Winnipeg's Jazz Magazine


Reading History

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I’ve been thinking about history lately. It started with a rousing conversation with my son as he worked out three reasons why history is never completed, a school assignment that certainly eclipses anything I did in history class. His ideas ghosted me when I was reading through the heated conversation about Ken Burns’ Jazz series on George Colligan’s blog. Also in a wonderful radio interview with the writer Joseph Boyden about his new biography of Louis Riel and Gabriel Dumont.

History, my son suggests, is as much about story as it is about facts. Though the history teachers in my childhood would have disputed that, I think he’s onto something. History allows us to look back with the full privilege of hindsight, and we tell a story that gives significance to certain moments and connects them into a narrative. Depending on the person doing the looking, and the details that have been held in collective memory, those narratives can be wildly divergent. The blog chatter about Ken Burns bears that out!

Joseph Boyden laughs about his naivete at the beginning of the Riel-Dumont project. Fresh off his wildly successful novel, Three Day Road, he was eager to write about figures who had such an impact on both Canada and the Métis people. After several years of muscling a tangle of personality and circumstance into a mere two hundred pages of prose, Boyden has a deeper understanding of these men and their legacy, but also of the demands history places on the imagination.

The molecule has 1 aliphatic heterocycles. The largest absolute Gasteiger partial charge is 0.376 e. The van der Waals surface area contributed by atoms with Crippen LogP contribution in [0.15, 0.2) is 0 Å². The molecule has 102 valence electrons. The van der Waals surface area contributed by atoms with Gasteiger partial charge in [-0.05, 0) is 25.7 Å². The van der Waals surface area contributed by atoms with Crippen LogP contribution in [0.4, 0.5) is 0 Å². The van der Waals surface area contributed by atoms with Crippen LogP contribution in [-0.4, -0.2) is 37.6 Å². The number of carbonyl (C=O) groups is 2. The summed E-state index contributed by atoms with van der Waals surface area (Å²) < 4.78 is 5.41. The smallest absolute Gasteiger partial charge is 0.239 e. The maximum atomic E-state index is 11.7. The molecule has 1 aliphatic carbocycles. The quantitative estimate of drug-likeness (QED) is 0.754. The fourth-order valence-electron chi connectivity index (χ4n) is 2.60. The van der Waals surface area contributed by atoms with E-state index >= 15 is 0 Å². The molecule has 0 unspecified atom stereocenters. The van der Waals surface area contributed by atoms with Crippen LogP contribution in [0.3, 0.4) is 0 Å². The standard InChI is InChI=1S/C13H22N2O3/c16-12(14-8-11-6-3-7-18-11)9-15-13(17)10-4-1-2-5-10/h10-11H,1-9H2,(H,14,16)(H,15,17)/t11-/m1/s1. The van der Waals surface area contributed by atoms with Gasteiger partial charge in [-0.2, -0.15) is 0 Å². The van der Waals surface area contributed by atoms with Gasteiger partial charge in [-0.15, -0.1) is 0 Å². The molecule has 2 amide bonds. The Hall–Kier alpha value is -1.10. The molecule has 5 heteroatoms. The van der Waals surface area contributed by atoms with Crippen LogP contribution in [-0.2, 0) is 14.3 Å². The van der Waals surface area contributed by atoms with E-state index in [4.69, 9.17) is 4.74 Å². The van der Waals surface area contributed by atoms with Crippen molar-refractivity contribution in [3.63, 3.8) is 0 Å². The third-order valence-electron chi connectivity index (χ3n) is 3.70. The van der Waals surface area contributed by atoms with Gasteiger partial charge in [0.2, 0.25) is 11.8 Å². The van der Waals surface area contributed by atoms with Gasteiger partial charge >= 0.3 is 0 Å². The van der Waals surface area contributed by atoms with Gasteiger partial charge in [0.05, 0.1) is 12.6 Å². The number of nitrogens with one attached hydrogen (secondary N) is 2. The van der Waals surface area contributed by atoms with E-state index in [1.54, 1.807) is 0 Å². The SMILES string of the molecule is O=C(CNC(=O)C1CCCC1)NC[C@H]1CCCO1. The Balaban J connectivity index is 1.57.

Boyden’s book is part of Penguin’s Extraordinary Canadians series. John Ralston Saul, the general editor of the series and one of this country’s intellectual heavyweights, points out that almost all of the twenty biographies have been written by novelists rather than historians. That was an intentional decision, he says, because novelists “tell the truth.”

It’s an intriguing claim. For a long time, we’ve been taught that fiction writers make things up—what they do is a long way from history. By choosing novelists, Ralston Saul is implying that history should be entrusted to people who have a talent for creating and developing character, and for exploring the range of human motivation, from the most lofty to the most debased. History rests on story, and storytellers are reaching for the deepest levels of truth.

Ralston Saul observes that contemporary culture is obsessed with celebrity, when really it is character which holds our attention. His series is interested in extraordinary Canadians, he points out, not famous ones. I like that distinction. Because celebrity traffics in the surface of people’s lives, it is insubstantial and ephemeral, even when it feels intense. Character, on the other hand, is at the core of us. It allows us to empathize with one another, even across huge gaps of time or experience or values.

When we have a chance to encounter a figure as complex and enigmatic as Riel, we’re also reminded that human nature is never fully comprehensible—not even from the inside.

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